RICHARD BUTLER. Trump Banishes Compassion: “zero tolerance”

The events at the US/Mexican border of the last days have been marked by: a quintessential Trumpian mix of lies, obfuscation, an Administration in disarray and, above all, cruelty, with children and infants as its victim.  There has been a ruthless manipulation of xenophobia and racism for domestic political purposes. A most fundamental ethical value: compassion has been traduced.

On world refugee day, last week, the UN High Commissioner for Refugees reported that there are now 68.5 million refugees in the world, mostly caused by wars. A dreadful situation.

This context should serve to provide some perspective on another, smaller, but also dreadful situation: the separation by the United States of children from their parents who crossed the border, illegally, from Mexico into Texas to seek asylum, principally from violence in Guatemala, Honduras and El Salvador.

That perspective should caution us not to enlarge the US’ problem, relative to the wider global issues. But, it should also include acknowledging the deep significance of it, precisely because it is the US which is conducting itself in this way: the most powerful country, at least in material and military terms; and, so deeply given to religion, moral issues, at least in public and, in its political discourse.

In defending his so called “zero tolerance” immigration policy Trump enlarged on his earlier vocabulary of describing immigrants/refugees as: criminals, rapists, drug dealers, “animals”; “infesting” the US.

Reportedly some 2,300 children, in families which crossed the border, in recent days without permission, have been taken away, so far.

In response to widespread expressed outrage at these “separations”; Trump signed an Executive Order to reverse them.

It has not been made clear how it is intended this reunion will be achieved, not least because neither the children, some of whom are less than a year old, nor their parents, were given a document of identity, a “receipt”, as one observer pointed out, such as is given when a person is booked for some alleged civil infraction and, has to surrender the contents of their pockets.

In response to public demands to know how: these separations have been organized; the reversal of Trump’s Executive Order will be implemented, it has now been revealed that the children and the parents were given a registration number. But these were issued to children and parents by  two different federal agencies and its not clear that they were cross referenced.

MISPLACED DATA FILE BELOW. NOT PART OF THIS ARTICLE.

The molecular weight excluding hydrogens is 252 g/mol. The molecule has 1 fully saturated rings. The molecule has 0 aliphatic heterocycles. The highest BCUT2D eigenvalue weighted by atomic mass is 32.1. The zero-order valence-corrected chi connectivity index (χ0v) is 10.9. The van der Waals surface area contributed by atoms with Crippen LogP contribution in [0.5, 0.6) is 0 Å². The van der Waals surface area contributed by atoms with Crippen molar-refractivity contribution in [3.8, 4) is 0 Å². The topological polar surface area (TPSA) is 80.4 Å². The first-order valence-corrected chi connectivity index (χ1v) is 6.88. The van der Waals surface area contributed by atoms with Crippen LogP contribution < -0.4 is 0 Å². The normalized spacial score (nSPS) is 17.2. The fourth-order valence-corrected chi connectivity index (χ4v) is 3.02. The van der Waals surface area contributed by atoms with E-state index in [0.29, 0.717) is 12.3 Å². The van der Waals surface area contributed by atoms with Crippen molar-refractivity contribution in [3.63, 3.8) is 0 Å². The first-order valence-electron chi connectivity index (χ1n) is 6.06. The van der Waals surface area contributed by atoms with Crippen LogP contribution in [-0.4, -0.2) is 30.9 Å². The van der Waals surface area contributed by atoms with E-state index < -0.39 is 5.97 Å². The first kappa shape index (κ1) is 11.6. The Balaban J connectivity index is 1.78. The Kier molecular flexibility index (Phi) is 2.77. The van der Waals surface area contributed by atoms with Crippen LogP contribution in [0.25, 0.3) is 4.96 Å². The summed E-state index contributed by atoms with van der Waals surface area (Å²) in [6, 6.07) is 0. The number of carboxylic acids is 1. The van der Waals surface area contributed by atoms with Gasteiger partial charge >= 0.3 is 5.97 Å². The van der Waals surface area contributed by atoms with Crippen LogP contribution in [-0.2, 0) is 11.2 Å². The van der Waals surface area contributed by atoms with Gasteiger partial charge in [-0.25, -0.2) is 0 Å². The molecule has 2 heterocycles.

Many of the children were moved some distance away, some to States beyond Texas. Apparently ways are being worked out how to find them, identify them accurately and, reunite them to their parents.

As is his custom, Trump has lied repeatedly when attempting to defend these circumstances and the need for “zero tolerance” of what is deemed to be illegal migration, notwithstanding the terms of the international Convention on Refugees and, asylum. By the way, the US has refused to become a party to the UN Convention on the Rights of the Child.

Amongst Trump’s lies are: his assertion that the policy of separations was instituted by the Democrats; crime rates have increased as a result of and amongst illegal immigrants; “63,000 Americans have been killed by illegal immigrants since 9/11… this number is low because things aren’t reported.”

All of these assertions have been demonstrated to be false and on the 63,000 claim, it had its origin in a blog, posted in 2005, by a right wing Republican congressman with ties to the US white supremacist movement.

In an analysis of an hour- long speech Trump made to a rally of supporters  in Minnesota, the day after he had signed his Executive Order, the Washington Post Fact Checker recorded 30 plain falsehoods he had asserted. The following day, in a similar rally in Nevada, he stated of migrants/refugees that, “they will come by the millions”, if there is not “zero tolerance”.

This current series of events has demonstrated, unequivocally, Trump’s assessment that racism and Xenophobia are essential to his political support. They are bedrock elements of his presidency. And, importantly, he clearly no longer feels any need to mask or deny this. This is plain demagoguery

These dark realities of Trump’s “base”, as he sees it, are not the sole rationale of his politics. The other is what he called in his inaugural address in January 2017, the “carnage” that is taking place in America. He made clear that he meant the economic carnage, the privation and distress, being suffered by ordinary Americans; which he pledged to halt and reverse.

What is the reality of poverty in the US?

In 2014, the United Nations Human Rights Council, the body from which the US withdrew last week, appointed Philip Alston, Professor of Law at NYU as Special Rapporteur on Extreme Poverty and Human Rights.